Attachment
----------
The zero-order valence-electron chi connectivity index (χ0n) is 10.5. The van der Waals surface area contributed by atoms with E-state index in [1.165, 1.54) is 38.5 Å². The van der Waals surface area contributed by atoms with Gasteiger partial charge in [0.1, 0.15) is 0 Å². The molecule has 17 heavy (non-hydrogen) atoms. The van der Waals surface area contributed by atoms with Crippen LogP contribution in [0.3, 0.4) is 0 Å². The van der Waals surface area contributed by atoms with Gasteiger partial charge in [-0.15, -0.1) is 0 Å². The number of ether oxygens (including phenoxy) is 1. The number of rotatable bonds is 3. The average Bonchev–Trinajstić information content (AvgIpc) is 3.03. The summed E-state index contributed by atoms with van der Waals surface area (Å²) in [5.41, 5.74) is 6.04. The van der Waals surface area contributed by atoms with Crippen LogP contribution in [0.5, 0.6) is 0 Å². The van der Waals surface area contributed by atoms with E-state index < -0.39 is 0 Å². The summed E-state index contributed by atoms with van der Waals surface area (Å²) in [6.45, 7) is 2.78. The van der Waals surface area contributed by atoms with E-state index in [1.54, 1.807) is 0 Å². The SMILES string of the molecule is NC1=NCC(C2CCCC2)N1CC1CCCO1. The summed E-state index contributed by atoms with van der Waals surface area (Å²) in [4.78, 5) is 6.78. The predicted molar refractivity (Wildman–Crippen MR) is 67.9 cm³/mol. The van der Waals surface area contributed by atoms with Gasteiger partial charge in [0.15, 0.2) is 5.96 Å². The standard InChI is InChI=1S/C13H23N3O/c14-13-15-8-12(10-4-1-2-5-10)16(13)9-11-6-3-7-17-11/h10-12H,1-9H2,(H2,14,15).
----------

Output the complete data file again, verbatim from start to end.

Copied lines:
The zero-order valence-electron chi connectivity index (χ0n) is 10.5. The van der Waals surface area contributed by atoms with E-state index in [1.165, 1.54) is 38.5 Å². The van der Waals surface area contributed by atoms with Gasteiger partial charge in [0.1, 0.15) is 0 Å². The molecule has 17 heavy (non-hydrogen) atoms. The van der Waals surface area contributed by atoms with Crippen LogP contribution in [0.3, 0.4) is 0 Å². The van der Waals surface area contributed by atoms with Gasteiger partial charge in [-0.15, -0.1) is 0 Å². The number of ether oxygens (including phenoxy) is 1. The number of rotatable bonds is 3. The average Bonchev–Trinajstić information content (AvgIpc) is 3.03. The summed E-state index contributed by atoms with van der Waals surface area (Å²) in [5.41, 5.74) is 6.04. The van der Waals surface area contributed by atoms with Crippen LogP contribution in [0.5, 0.6) is 0 Å². The van der Waals surface area contributed by atoms with E-state index < -0.39 is 0 Å². The summed E-state index contributed by atoms with van der Waals surface area (Å²) in [6.45, 7) is 2.78. The van der Waals surface area contributed by atoms with E-state index in [1.54, 1.807) is 0 Å². The SMILES string of the molecule is NC1=NCC(C2CCCC2)N1CC1CCCO1. The summed E-state index contributed by atoms with van der Waals surface area (Å²) in [4.78, 5) is 6.78. The predicted molar refractivity (Wildman–Crippen MR) is 67.9 cm³/mol. The van der Waals surface area contributed by atoms with Gasteiger partial charge in [0.15, 0.2) is 5.96 Å². The standard InChI is InChI=1S/C13H23N3O/c14-13-15-8-12(10-4-1-2-5-10)16(13)9-11-6-3-7-17-11/h10-12H,1-9H2,(H2,14,15).